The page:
The figure captured here is believed to have been an interpretation of Endymion. The item on which he lays is entirely left unworked, leaving us to appreciate the detail found on the figure's naked body. The torso is particularly well crafted, with every element of the torso on display. His left foot extends to the edge of the piece, with his left arm draped upon it. His right leg dangles lifelessly underneath and his other arm is perched over the object on which he leans. Perhaps it was a piece of furniture on which he lays, we will likely never know.

A closer examination of the piece also reveals some intricate details to the figure's face. His curly locks are most obvious, and his nose and eyes are strongly sculptured. His figure is virtually without any fat at all, with the upper chest perfectly toned, entirely in line with much Italian sculpture of this period. The stomach region is also very noticeable for the chiseled finish, that you would rarely see within the real world. Sculpture has often been about perfection and beauty, where a sculptured interpretation would be in the style of the most impressive figure possible rather than the likely reality.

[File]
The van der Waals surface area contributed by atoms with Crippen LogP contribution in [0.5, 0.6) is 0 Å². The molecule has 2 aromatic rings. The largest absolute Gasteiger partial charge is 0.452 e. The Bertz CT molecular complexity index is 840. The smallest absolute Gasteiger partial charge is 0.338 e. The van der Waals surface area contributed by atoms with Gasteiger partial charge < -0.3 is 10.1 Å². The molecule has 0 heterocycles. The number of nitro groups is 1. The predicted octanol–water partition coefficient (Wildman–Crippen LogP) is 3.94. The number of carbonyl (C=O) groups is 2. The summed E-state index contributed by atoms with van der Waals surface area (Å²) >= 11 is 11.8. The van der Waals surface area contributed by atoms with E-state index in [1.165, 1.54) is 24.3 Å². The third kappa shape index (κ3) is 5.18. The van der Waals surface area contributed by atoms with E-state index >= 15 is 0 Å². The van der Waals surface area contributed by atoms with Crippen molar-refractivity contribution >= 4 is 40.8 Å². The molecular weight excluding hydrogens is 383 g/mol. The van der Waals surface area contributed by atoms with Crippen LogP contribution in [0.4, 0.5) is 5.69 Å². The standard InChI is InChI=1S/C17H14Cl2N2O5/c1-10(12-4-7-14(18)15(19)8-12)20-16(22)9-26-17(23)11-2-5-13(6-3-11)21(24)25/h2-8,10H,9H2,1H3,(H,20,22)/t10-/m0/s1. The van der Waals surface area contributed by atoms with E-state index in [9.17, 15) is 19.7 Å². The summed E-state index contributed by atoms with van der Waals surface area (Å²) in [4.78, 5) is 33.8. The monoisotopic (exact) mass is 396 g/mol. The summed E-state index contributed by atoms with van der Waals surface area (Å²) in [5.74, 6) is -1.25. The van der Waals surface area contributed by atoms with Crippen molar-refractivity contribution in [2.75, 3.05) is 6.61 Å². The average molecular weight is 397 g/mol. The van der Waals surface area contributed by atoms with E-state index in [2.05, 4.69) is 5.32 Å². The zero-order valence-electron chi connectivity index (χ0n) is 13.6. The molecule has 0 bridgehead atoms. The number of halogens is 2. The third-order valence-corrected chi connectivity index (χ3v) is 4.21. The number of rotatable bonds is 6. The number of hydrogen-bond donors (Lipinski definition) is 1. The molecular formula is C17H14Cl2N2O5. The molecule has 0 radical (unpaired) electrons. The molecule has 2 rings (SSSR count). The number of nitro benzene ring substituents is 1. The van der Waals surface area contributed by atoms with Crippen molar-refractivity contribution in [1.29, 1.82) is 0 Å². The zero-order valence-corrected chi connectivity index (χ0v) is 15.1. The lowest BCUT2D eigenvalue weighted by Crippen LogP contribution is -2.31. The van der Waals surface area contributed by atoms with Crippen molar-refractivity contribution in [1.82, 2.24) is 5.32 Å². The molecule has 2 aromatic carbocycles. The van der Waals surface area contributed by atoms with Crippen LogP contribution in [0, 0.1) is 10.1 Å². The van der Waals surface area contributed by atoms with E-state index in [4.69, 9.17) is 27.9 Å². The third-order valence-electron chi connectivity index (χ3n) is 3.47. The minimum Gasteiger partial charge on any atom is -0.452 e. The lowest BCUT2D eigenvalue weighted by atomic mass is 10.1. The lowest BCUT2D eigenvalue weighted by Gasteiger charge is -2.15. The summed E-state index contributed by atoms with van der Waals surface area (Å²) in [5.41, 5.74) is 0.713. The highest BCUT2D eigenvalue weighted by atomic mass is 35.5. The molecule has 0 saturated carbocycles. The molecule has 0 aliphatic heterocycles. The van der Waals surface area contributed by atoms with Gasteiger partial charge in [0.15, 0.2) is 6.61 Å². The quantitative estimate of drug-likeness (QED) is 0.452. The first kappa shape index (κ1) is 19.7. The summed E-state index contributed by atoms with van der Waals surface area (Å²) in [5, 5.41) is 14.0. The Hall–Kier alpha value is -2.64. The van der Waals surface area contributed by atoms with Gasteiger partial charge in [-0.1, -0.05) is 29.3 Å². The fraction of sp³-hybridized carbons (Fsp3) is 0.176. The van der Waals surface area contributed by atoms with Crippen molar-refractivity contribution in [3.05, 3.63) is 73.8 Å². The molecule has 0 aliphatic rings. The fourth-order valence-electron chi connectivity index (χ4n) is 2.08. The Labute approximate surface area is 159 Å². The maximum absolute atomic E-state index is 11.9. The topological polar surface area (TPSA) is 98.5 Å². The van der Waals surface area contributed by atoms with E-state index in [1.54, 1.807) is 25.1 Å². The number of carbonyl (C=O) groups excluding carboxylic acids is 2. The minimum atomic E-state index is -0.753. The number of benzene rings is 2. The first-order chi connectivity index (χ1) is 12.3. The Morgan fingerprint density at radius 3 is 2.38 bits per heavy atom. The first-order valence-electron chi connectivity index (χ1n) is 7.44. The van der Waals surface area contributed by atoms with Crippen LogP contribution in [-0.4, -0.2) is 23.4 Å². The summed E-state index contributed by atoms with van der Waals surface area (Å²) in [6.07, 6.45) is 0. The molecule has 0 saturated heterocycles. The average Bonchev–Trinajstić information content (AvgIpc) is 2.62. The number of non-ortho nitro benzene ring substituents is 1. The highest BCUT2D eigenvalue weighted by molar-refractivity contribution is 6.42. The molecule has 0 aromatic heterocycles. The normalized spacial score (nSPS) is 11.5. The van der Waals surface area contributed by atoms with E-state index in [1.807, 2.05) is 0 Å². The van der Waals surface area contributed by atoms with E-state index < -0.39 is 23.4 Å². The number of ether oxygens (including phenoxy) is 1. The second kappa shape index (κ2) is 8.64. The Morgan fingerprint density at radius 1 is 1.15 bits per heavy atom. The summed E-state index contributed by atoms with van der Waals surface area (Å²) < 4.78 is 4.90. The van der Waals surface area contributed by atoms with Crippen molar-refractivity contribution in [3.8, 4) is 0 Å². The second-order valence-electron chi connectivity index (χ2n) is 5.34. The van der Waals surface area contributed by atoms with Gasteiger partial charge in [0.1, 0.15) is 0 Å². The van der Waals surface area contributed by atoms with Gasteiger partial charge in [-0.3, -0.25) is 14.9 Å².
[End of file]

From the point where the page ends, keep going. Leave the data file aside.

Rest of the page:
This original sculpture can be found in the collection of the Bode-Museum, Staatliche Museen zu Berlin in Germany. It is amongst the nation's finest art displays and predominantly concentrates on art movements from previous centuries, particularly the Renaissance. You will find Donatello's Pazzi Madonna and Putto with Tambourine, Madonna with Two Angels in Adoration by Luca della Robbia, as well as a wealth of decorative coins from a variety of historic kingdoms. It's collection is varied and offers an alternative to the growing number of modern art galleries that continue to pop up in most major global cities in the present day.